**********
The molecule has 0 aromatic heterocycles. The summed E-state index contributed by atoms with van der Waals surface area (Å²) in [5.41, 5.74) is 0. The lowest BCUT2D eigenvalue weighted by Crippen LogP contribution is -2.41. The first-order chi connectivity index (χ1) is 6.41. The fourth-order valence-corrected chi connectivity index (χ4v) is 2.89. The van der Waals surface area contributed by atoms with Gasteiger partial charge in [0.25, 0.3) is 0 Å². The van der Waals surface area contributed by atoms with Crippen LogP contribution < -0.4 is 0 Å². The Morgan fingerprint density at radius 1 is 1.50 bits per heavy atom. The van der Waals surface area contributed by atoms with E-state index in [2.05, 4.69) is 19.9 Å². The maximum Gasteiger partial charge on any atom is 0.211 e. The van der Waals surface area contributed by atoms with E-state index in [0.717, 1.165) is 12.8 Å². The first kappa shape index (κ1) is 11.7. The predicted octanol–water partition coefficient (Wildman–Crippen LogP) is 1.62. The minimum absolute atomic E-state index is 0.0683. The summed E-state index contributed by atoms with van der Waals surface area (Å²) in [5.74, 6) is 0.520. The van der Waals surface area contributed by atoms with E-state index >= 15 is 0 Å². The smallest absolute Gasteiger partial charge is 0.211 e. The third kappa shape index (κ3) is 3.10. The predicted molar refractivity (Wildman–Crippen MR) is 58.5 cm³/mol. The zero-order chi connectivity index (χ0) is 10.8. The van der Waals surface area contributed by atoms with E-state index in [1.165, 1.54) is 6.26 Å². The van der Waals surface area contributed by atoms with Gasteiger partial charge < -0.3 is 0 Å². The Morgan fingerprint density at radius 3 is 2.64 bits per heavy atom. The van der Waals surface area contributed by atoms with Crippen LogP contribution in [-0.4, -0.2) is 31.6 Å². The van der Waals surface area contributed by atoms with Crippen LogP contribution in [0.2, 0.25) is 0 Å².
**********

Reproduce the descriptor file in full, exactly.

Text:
The molecule has 0 aromatic heterocycles. The summed E-state index contributed by atoms with van der Waals surface area (Å²) in [5.41, 5.74) is 0. The lowest BCUT2D eigenvalue weighted by Crippen LogP contribution is -2.41. The first-order chi connectivity index (χ1) is 6.41. The fourth-order valence-corrected chi connectivity index (χ4v) is 2.89. The van der Waals surface area contributed by atoms with Gasteiger partial charge in [0.25, 0.3) is 0 Å². The van der Waals surface area contributed by atoms with Crippen LogP contribution < -0.4 is 0 Å². The Morgan fingerprint density at radius 1 is 1.50 bits per heavy atom. The van der Waals surface area contributed by atoms with E-state index in [2.05, 4.69) is 19.9 Å². The maximum Gasteiger partial charge on any atom is 0.211 e. The van der Waals surface area contributed by atoms with E-state index in [0.717, 1.165) is 12.8 Å². The first kappa shape index (κ1) is 11.7. The predicted octanol–water partition coefficient (Wildman–Crippen LogP) is 1.62. The minimum absolute atomic E-state index is 0.0683. The summed E-state index contributed by atoms with van der Waals surface area (Å²) in [5.74, 6) is 0.520. The van der Waals surface area contributed by atoms with E-state index >= 15 is 0 Å². The smallest absolute Gasteiger partial charge is 0.211 e. The third kappa shape index (κ3) is 3.10. The predicted molar refractivity (Wildman–Crippen MR) is 58.5 cm³/mol. The zero-order chi connectivity index (χ0) is 10.8. The van der Waals surface area contributed by atoms with E-state index in [1.165, 1.54) is 6.26 Å². The van der Waals surface area contributed by atoms with Gasteiger partial charge < -0.3 is 0 Å². The Morgan fingerprint density at radius 3 is 2.64 bits per heavy atom. The van der Waals surface area contributed by atoms with Crippen LogP contribution in [-0.4, -0.2) is 31.6 Å². The van der Waals surface area contributed by atoms with Crippen LogP contribution in [0.2, 0.25) is 0 Å².